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Nat Rev Genet. 2018 Nov;19(11):671-687. doi: 10.1038/s41576-018-0051-9.

Progress and potential in organoid research.

Author information

1
Laboratory of Stem Cell Bioengineering, Institute of Bioengineering, School of Life Sciences and School of Engineering, École Polytechnique Fédérale de Lausanne (EPFL), Lausanne, Switzerland.
2
Laboratory of Stem Cell Bioengineering, Institute of Bioengineering, School of Life Sciences and School of Engineering, École Polytechnique Fédérale de Lausanne (EPFL), Lausanne, Switzerland. matthias.lutolf@epfl.ch.
3
Institute of Chemical Sciences and Engineering, School of Basic Science, École Polytechnique Fédérale de Lausanne (EPFL), Lausanne, Switzerland. matthias.lutolf@epfl.ch.

Abstract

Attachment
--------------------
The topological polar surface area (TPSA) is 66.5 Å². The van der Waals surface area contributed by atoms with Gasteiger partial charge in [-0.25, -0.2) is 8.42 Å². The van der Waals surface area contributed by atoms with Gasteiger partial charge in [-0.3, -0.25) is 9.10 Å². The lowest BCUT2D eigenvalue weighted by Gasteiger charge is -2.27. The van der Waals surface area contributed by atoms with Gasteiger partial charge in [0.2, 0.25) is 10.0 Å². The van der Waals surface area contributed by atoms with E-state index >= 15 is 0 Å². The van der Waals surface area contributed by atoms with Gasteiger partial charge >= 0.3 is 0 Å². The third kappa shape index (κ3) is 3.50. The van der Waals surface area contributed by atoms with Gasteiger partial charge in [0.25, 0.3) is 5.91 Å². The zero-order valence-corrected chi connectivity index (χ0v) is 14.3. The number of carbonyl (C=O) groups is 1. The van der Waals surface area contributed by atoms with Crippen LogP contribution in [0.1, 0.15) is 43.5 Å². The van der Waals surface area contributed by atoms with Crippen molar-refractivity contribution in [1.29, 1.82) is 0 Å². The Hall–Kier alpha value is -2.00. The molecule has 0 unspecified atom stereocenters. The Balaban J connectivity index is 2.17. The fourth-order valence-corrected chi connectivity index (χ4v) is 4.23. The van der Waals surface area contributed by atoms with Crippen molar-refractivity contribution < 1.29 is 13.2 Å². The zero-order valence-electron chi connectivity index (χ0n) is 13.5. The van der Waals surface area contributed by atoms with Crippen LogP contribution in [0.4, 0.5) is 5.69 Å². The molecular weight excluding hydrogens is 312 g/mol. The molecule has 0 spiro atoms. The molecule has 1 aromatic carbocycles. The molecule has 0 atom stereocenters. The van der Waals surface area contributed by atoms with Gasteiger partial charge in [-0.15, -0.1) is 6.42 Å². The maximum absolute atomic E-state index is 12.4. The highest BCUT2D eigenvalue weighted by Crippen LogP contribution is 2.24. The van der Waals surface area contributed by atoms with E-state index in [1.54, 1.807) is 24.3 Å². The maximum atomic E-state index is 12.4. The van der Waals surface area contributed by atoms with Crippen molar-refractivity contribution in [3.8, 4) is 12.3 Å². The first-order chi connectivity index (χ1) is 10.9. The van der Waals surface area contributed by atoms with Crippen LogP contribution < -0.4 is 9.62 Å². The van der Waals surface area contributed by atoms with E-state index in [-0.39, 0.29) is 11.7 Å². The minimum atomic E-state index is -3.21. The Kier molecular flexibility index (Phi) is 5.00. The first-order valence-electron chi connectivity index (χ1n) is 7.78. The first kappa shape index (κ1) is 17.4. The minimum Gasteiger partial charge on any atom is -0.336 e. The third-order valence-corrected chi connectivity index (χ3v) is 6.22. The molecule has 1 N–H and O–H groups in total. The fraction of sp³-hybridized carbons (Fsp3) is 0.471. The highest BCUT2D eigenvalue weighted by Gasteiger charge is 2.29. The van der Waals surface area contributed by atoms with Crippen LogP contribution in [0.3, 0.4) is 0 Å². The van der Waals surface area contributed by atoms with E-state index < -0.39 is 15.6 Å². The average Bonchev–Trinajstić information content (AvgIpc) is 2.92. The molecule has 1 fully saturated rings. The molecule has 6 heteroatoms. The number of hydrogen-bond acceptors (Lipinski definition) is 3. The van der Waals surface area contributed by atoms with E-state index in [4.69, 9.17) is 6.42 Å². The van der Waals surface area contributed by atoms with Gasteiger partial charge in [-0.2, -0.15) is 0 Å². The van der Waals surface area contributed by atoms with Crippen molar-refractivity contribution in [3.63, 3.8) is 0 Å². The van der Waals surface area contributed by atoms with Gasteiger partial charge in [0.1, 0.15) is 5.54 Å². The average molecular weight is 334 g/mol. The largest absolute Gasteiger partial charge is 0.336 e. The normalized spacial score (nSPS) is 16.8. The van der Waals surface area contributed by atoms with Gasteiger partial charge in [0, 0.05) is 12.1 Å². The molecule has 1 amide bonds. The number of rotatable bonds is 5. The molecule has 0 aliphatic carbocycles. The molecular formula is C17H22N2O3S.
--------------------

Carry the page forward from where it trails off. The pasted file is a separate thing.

Tissue and organ biology are very challenging to study in mammals, and progress can be hindered, particularly in humans, by sample accessibility and ethical concerns. However, advances in stem cell culture have made it possible to derive in vitro 3D tissues called organoids, which capture some of the key multicellular, anatomical and even functional hallmarks of real organs at the micrometre to millimetre scale. Recent studies have demonstrated that organoids can be used to model organ development and disease and have a wide range of applications in basic research, drug discovery and regenerative medicine. Researchers are now beginning to take inspiration from other fields, such as bioengineering, to generate organoids that are more physiologically relevant and more amenable to real-life applications.

PMID:
30228295
DOI:
10.1038/s41576-018-0051-9
[Indexed for MEDLINE]

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